When I’m out to buy a new book to keep myself occupied and I have no idea what’s awesome, recommended or will be a good worth while read, I do the faux pas thing and nab a book purchase based on its cover. Ah the old adage ‘You can’t judge a book by its cover’ comes out ringing loud and true. No you can’t exactly make that judgement call, but what I can do is enjoy the cover of a book then read the nice summary on the back and make a choice.
There’s a very good reason why publishing companies go to good lengths to make a book cover visually appealing. Primarily you’re enticed to have your eye caught on the book for purchasing prospects. Secondary is that it needs to help convey what the story is about (most of the time). And finally you’re suppose to have something pretty to look at and less utilitarian and generic sitting on your shelf.
Book cover art is serious business. This is something that gets printed tens of thousands if not a million times. A.J. (Aimie-Jane) Hateley is an artist who is serious about making book cover art. And she’s doing a damn fine job at it.
What really caught my attention to her work was her combination of artistic skill, love of video games and her clear enjoyment of making book cover art. She’s working through a project entitled ’30 Days of Videogames’ which is basically her creating minimalistic book covers for book which have some representation to famous videogames over the years (such as Half-Life, Silent Hill, Metal Gear Solid, Katamari)
Many of them are a bit tongue in cheek when referencing their specific games, while others tend to stand out in the obvious. All of them are good homage to the legendary games they’re supposed to represent. And to sweeten the deal, some covers are available for purchase as cards, prints and shirts.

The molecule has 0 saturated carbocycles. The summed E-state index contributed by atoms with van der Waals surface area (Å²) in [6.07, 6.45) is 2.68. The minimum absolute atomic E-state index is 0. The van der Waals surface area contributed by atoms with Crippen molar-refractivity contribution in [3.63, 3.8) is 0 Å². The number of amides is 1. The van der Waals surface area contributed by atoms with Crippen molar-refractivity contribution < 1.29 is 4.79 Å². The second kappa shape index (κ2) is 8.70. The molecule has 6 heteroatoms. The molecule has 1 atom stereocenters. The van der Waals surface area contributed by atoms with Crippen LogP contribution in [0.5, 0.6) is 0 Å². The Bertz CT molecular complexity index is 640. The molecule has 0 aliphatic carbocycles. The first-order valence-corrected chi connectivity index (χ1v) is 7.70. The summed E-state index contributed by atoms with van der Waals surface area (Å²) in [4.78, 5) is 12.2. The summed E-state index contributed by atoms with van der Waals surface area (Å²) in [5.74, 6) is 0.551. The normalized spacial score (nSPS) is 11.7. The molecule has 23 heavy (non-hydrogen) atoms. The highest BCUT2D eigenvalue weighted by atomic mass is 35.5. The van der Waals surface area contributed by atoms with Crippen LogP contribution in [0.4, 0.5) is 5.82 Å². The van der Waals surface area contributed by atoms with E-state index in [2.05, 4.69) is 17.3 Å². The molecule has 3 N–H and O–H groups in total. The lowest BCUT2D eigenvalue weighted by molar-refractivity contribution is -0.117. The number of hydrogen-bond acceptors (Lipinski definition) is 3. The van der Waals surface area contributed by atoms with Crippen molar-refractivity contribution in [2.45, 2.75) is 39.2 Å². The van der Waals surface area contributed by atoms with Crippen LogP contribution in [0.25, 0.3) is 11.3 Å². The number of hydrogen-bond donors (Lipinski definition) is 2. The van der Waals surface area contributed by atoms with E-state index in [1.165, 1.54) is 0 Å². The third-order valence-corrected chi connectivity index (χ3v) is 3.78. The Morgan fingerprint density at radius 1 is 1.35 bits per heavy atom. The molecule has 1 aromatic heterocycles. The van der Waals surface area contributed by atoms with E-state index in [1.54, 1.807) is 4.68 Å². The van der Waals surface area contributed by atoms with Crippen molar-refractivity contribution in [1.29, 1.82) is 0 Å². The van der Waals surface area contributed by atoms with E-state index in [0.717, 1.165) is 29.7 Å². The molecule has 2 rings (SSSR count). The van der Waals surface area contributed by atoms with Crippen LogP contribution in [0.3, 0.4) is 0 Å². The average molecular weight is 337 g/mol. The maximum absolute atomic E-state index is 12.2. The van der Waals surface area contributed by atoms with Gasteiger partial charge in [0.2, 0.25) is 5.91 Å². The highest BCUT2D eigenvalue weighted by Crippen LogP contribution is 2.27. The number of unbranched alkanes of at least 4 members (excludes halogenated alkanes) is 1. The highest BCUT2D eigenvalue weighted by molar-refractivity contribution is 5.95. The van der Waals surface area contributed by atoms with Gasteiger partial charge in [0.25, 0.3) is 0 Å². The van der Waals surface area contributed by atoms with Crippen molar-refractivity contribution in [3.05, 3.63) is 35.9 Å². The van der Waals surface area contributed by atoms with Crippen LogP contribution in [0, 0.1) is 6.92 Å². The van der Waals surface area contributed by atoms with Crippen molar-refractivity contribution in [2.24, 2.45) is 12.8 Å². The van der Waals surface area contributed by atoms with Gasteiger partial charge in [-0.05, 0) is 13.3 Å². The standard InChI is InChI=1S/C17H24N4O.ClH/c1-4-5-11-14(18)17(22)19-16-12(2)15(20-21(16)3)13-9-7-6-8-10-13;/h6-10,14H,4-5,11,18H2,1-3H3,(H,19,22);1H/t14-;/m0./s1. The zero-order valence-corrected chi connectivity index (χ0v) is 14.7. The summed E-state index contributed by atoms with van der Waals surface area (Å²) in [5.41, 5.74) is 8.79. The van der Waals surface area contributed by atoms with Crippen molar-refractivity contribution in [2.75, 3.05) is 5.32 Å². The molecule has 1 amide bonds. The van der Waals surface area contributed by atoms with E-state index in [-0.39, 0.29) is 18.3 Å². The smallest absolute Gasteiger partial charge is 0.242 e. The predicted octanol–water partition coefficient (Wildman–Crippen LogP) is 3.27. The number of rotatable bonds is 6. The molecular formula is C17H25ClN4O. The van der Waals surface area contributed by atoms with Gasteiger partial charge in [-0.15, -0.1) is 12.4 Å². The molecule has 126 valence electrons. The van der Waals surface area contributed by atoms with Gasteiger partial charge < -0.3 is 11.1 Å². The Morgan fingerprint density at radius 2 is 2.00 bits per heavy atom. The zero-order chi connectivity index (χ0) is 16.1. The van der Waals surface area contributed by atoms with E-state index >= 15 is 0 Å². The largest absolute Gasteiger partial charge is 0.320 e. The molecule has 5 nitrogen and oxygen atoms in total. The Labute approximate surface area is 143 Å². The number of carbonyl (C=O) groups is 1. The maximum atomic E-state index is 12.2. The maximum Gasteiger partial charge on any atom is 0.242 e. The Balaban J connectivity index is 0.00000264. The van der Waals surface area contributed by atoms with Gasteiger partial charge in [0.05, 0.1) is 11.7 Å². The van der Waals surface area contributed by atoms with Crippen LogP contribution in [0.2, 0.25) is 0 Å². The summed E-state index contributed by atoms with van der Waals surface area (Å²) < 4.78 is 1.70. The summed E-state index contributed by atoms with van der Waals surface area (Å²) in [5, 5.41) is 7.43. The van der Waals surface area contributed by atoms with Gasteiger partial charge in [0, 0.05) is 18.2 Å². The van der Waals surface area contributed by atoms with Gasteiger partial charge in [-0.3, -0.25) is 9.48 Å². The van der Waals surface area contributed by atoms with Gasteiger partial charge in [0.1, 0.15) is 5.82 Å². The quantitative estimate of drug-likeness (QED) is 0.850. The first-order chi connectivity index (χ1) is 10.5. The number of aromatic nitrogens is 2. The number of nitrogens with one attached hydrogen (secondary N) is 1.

Videogame book covers aside, Hateley has done alternate covers for George Orwell’s book Animal Farm. Admittedly they are very abstract and a little bizarre from what you would expect to be the cover for Animal Farm but over all I would call the project a great exploration to expand a classic.
Moving beyond book cover design, like all artists, A.J. Hateley has other artistic pursuits but I find them to be less strong as her latter work has been. Primarily it seems to be highly repetitious and doesn’t exactly give me the impression she’s got the capacity to expand or evolve her work. This is the same for the book covers, yes they all take on a different game, but I feel there’s a lot of cookie cutter work design happening between them beyond the usual need to unify them via similar or common elements.
And on one final note, her tumblr. site was one of the ones responsible for me not entirely getting ripped shit pissed at the fail community known as tumblr. She’s got a good theme and layout going and actually knows how to use it better than a large majority of tumblr. users. However, as a gallery tool, tumblr. does not work well for presentation, which makes me a sad panda. Her older works can be found at her abandoned Deviantart Website.
Also if you’re really interested in owning some of her art, her print shop is open for business and prices are reasonable.